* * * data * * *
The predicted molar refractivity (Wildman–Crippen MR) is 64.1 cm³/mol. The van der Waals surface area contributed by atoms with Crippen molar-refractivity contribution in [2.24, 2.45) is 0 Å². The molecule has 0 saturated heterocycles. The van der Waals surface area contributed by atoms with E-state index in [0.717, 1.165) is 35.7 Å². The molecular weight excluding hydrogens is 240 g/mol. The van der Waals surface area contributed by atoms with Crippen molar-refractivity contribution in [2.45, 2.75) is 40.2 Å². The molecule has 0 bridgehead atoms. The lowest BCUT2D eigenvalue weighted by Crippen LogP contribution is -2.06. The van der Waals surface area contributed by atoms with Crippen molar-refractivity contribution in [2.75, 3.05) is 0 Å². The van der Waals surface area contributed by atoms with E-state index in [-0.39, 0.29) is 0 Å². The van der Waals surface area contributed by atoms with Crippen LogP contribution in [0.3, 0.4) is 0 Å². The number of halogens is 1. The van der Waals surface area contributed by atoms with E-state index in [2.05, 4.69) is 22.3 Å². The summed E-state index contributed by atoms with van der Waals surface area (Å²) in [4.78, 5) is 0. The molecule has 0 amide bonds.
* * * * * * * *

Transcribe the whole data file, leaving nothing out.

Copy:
The predicted molar refractivity (Wildman–Crippen MR) is 64.1 cm³/mol. The van der Waals surface area contributed by atoms with Crippen molar-refractivity contribution in [2.24, 2.45) is 0 Å². The molecule has 0 saturated heterocycles. The van der Waals surface area contributed by atoms with E-state index in [0.717, 1.165) is 35.7 Å². The molecular weight excluding hydrogens is 240 g/mol. The van der Waals surface area contributed by atoms with Crippen molar-refractivity contribution in [2.45, 2.75) is 40.2 Å². The molecule has 0 bridgehead atoms. The lowest BCUT2D eigenvalue weighted by Crippen LogP contribution is -2.06. The van der Waals surface area contributed by atoms with Crippen molar-refractivity contribution in [2.75, 3.05) is 0 Å². The van der Waals surface area contributed by atoms with E-state index in [-0.39, 0.29) is 0 Å². The van der Waals surface area contributed by atoms with Crippen LogP contribution in [0.3, 0.4) is 0 Å². The number of halogens is 1. The van der Waals surface area contributed by atoms with E-state index in [2.05, 4.69) is 22.3 Å². The summed E-state index contributed by atoms with van der Waals surface area (Å²) in [4.78, 5) is 0. The molecule has 0 amide bonds.